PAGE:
Although based on the same pattern as Reines' experiment, this detector is much larger, more complex and far more sensitive than Reines'. Buried a half-mile underground to reduce interference from other sources of radiation, the detector is a two-story high plastic balloon filled with mineral oil, as Reines' was, suspended inside a steel tank also filled with mineral oil and lined with photomultipliers. The plastic of the balloon is only two hundredths of a centimeter thick and has to hold 1,000 tons of baby oil. The problems this presented were considerable, Svoboda said.
First, the suspension system for the balloon had to be created. It was made of a net of kevlar straps attached to tensiometers at the top of the steel tank. As the balloon was filled with baby oil, the tank it was suspended in was filled also. The oil in the balloon had to have an additive so it was slightly denser than the oil surrounding to keep it from drifting in the tank, but not so dense it would put too much tension on the balloon and rupture it - thus the tensiometers. It also had to have another additive - a chemical that was highly sensitive to any sort of radioactivity and would produce a glow when a radioactive event took place. This massively increased the sensitivity of the detector and was the reason for the balloon. Glass is very radioactive, and had the chemical been put into the oil directly touching the glass photomultiplier bulbs, the glow would have drowned out any reactions anti-neutrinos would have caused.
Another problem confronting the scientists was purifying the oil. The oil had to be so clean there couldn't be more impurities in it than would make up the eraser on a pencil. The reaction they were looking for comes from one flavor of anti-neutrino striking a hydrogen atom, producing an anti-electron and a neutron. This reaction would give an identifiable light signature which could be confused by impurities in the oil. A different flavor of anti-neutrino striking a hydrogen atom will produce a different reaction.
The Japanese government contributed $20 million toward construction of the detector and also aided in another way. The government brokered an agreement between the research team and the 51 nuclear reactor sites in Japan to provide the researchers with information on how much nuclear energy was produced during the test's 145-day run. This gave them an accurate figure on how many anti-neutrinos would be produced and how many events they could expect to see. If neutrinos followed the Standard Model, there would have been 86 events. There were 54, proving almost conclusively that the anti-neutrinos changed from one flavor to another.
Svoboda has made numerous trips to Japan since construction began on the detector in 1998. Postdoctoral students Steven Dazeley and Shuichiro Hatakeyama, graduate students Mitsuko Murakami and Ana Rojas and undergraduates Roger Wendell, Aaron McMorris and Leif Remo have also traveled to Japan and spent time working on the project. Wendell installed about one-third of the 1,879 photomultipliers inside the steel sphere.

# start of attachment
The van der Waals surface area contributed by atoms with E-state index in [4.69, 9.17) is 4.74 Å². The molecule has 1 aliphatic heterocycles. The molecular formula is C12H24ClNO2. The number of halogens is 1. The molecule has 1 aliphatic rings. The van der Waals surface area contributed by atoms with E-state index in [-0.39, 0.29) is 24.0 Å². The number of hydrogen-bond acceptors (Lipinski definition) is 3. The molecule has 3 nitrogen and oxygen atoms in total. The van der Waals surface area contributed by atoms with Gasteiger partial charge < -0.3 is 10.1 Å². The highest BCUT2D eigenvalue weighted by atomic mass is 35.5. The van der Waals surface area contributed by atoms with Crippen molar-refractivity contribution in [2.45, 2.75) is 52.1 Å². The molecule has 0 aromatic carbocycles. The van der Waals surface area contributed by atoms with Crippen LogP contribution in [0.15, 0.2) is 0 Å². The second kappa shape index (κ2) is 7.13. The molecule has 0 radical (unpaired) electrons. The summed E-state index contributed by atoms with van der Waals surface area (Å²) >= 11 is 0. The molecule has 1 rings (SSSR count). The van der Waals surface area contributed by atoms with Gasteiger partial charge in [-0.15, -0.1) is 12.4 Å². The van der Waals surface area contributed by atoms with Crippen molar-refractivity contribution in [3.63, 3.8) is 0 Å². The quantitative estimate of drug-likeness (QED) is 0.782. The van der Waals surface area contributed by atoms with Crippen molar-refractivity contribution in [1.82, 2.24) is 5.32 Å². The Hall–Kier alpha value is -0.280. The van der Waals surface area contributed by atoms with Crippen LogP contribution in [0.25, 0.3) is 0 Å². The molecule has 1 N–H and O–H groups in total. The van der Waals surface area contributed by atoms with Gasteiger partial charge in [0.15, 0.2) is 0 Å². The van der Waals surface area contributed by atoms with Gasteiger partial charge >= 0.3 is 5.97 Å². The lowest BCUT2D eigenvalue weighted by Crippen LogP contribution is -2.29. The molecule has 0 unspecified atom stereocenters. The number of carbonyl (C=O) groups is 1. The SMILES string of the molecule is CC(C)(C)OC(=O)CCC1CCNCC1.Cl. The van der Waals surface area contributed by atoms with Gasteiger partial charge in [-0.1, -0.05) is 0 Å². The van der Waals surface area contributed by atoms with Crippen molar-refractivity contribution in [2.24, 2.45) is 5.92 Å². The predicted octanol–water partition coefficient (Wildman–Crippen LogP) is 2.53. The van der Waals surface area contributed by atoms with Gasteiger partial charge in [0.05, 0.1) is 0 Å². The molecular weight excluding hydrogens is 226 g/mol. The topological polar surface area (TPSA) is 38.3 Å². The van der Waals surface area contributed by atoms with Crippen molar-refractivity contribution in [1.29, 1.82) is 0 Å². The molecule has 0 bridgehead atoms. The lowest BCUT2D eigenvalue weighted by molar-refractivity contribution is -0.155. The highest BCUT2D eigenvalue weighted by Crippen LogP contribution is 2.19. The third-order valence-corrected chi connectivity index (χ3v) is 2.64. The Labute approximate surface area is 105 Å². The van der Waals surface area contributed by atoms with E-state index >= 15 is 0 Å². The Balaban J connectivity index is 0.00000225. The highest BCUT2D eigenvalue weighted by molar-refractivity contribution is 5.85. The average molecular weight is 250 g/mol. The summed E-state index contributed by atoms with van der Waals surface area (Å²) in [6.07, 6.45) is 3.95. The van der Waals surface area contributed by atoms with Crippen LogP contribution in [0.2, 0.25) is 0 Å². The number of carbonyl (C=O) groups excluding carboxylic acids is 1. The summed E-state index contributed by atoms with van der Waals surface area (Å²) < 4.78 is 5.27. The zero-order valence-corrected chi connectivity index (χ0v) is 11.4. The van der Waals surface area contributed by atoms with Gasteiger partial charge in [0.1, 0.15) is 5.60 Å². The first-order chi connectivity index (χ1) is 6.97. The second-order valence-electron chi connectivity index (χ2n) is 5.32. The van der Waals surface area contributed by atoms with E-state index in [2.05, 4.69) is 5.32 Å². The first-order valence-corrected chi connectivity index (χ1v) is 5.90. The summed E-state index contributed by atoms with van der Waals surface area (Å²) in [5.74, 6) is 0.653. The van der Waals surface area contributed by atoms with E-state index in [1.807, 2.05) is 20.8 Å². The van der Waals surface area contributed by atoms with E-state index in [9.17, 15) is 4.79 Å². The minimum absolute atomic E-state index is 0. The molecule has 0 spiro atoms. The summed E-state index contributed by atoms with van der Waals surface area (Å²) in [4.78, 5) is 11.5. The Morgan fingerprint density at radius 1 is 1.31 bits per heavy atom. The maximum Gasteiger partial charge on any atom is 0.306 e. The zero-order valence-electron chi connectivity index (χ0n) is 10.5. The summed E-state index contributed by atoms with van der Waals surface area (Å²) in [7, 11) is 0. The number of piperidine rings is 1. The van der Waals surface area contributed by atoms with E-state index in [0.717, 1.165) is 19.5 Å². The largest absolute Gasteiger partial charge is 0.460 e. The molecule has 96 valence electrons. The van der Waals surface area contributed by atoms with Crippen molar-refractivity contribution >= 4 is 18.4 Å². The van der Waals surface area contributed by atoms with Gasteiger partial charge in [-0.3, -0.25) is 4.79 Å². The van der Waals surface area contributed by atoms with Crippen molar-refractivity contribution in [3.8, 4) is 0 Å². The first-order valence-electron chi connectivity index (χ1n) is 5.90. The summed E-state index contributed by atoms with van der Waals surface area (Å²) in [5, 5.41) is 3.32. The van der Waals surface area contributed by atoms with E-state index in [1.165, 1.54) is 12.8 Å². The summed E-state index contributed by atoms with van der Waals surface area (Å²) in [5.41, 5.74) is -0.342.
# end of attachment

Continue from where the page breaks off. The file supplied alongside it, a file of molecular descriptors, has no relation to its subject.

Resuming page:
The KamLAND neutrino experiments are being conducted by an international collaboration largely comprised of scientists from Japan and the United States. Besides the researchers from LSU, the U.S. team at KamLAND includes researchers from Berkley Lab, UC Berkeley, Stanford, the California Institute of Technology, the University of Alabama, Drexel University, the University of Hawaii, the University of New Mexico, the University of Tennessee, and the Triangle Universities Nuclear Laboratory, a research facility funded by the U.S. Department of Energy, located at Duke University and staffed by researchers with Duke, the University of North Carolina and North Carolina State University.
The Japanese team at KamLAND is led by Atsuto Suzuki, a professor of physics at the Research Center for Neutrino Science at Tohuku University. Suzuki is the overall head of the international collaboration which also includes, in addition to Tohuku University participants, researchers from the Institute of High Energy Physics in Beijing.
The KamLAND experiments will continue for several more years, making refined measurements of reactor neutrinos that should shed more light on neutrino mass and flavor mixing. Since anti-neutrinos are also produced during the decay of radioactive uranium and thorium in the crust and mantle of the earth, the KamLAND detector can also be used to measure our planet's internal radioactivity. KamLAND, with a more purified liquid scintillator, will also be used to study solar neutrinos.
Results of the experiment will be published in an upcoming issue of Physical Review Letters. Downloadable images of the KamLAND detector, courtesy of the collaboration, are available at www.lbl.gov.